SAN FRANCISCO - The court-appointed receiver charged with bringing the health care system in California prisons up to snuff told state lawmakers this week that he needs $7 billion to do it - and he needs it soon.
"Beginning next fiscal year, we could easily need as much as $2.5 billion," the federal receiver, J. Clark Kelso, said in a phone interview. "We need to be able to encumber nearly the full amount within the next couple of years. It's very aggressive schedule I've put my team on."
A federal judge ordered the prison health system into a receivership in 2005, after ruling that the state had not moved quickly enough to implement a 2002 settlement agreement in a case brought challenging the constitutional adequacy of health care services provided to inmates.
On Monday, Kelso appeared before a California Senate budget subcommittee to tell lawmakers about the $7 billion in capital investment he says will be required to achieve that level of care, including $6.9 billion that would be raised through the sale of lease-revenue bonds.
The money would pay for seven new health care facilities, with about 1,500 beds each, to accommodate medical and mental health services meeting minimum constitutional standards, according to a presentation prepared for lawmakers by the California Prison Health Care Receivership Corp., the nonprofit organization Kelso heads.
California finance director Michael Genest, in a letter to lawmakers last Friday, said the implementation of Kelso's plans would require $6 billion in lease-revenue bond authority to pay for the seven new buildings, plus $900 million in lease-revenue bonds and $100 million in general fund money to finance improvements at existing facilities.
Of that total, $2.5 billion would be needed in fiscal 2009, Genest said.
The receivership corporation is empowered to bypass the state's procurement system to get the facilities built in a prompt fashion, according to Kelso, and that is one reason it will need the money quickly.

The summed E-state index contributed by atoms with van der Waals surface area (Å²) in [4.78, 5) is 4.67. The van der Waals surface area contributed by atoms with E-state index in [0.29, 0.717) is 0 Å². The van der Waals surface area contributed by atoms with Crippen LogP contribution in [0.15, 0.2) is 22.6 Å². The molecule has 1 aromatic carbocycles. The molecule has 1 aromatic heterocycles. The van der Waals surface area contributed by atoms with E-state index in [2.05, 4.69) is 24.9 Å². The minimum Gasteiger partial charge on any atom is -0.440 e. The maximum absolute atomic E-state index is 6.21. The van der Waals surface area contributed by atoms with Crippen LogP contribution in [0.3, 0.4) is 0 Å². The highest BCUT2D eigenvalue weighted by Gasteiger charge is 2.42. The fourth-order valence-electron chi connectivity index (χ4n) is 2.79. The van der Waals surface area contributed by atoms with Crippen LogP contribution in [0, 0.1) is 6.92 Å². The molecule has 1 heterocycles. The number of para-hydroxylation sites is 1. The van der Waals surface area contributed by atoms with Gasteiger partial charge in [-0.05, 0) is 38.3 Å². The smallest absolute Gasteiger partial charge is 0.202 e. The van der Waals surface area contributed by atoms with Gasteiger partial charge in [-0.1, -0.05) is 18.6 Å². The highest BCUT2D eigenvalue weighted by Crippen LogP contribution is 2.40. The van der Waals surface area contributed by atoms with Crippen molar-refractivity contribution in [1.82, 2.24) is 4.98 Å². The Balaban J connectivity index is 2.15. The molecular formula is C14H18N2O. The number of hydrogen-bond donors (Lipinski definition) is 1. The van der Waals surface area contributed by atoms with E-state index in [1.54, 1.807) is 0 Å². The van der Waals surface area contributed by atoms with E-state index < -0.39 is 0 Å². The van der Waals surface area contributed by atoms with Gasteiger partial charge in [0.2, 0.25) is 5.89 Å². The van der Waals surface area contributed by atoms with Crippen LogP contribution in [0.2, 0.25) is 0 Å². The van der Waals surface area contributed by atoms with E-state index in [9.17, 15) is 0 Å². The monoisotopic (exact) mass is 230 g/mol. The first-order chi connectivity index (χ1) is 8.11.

The projects will use an integrated project delivery approach, said Kelso, describing it as a sophisticated design-build procurement process.
"For each one of these structures, we need to encumber essentially the full amount at the beginning of the design phase for each structure," he said.
The senators on the subcommittee did not immediately embrace Kelso's message Monday.
The Sacramento Bee quoted panel member Christine Kehoe, D-San Diego, as saying "it borders on the incredible."
The receivership structure - in which California's authority over the prison health care system was suspended and granted to the receiver - gives the federal court, and ultimately U.S. District Judge Thelton Henderson, a great deal of latitude over the state government.
Kelso, however, said he prefers not to emphasize that aspect of his authority, saying he is confident he will be able to work toward a solution with the state Legislature without returning to the courtroom.
Henderson appointed Kelso as receiver in January, replacing the first receiver, Robert Sillen.
Kelso, a professor at the University of the Pacific's McGeorge School of Law in Sacramento, has become something of a fix-it expert in state government.
In 2000, he was named to serve as interim insurance commissioner following the resignation of the controversial Chuck Quackenbush, and in 2002 he was appointed to serve as California's chief information officer and charged with rebuilding the state's information technology program.
Kelso is expected to bring a less confrontational approach to the receivership than his predecessor, Judge Henderson said in the order appointing Kelso receiver.
"The second phase of the receivership demands a substantially different set of administrative skills and style of collaborative leadership," Henderson wrote.
"The receivership must continue to maintain its independence as an arm of the federal courts established to take over state operations, but it also must work more closely at this stage with all stakeholders, including state officials, to ensure that the system developed and implemented by the receivership can be transferred back to the state in a reasonable time frame," he wrote. "Such collaboration appears to be more important now than ever, given the current budget crisis faced by the state of California."
The A-plus rated state faces at least a projected $8 billion gap heading into fiscal 2009 as lawmakers contemplate Kelso's bond requests.
They come less than a year after lawmakers authorized more than $6 billion in lease-revenue bonds for prisons to combat overcrowding, largely in response to another federal case challenging conditions in the prison system.
Lawmakers voted for that bond package in the face of an implicit threat that the federal court would order prisoners released because of overcrowding.
So far, however, none of the bonds authorized by that legislation have been issued, because of a lawsuit brought in state court by an activist group that sought to block the issuance of the lease-revenue bonds, saying they violate California's constitution because they are not voter-approved.
A trial court judge ruled in favor of the state government in 2007, but the case is now at the appeals court level.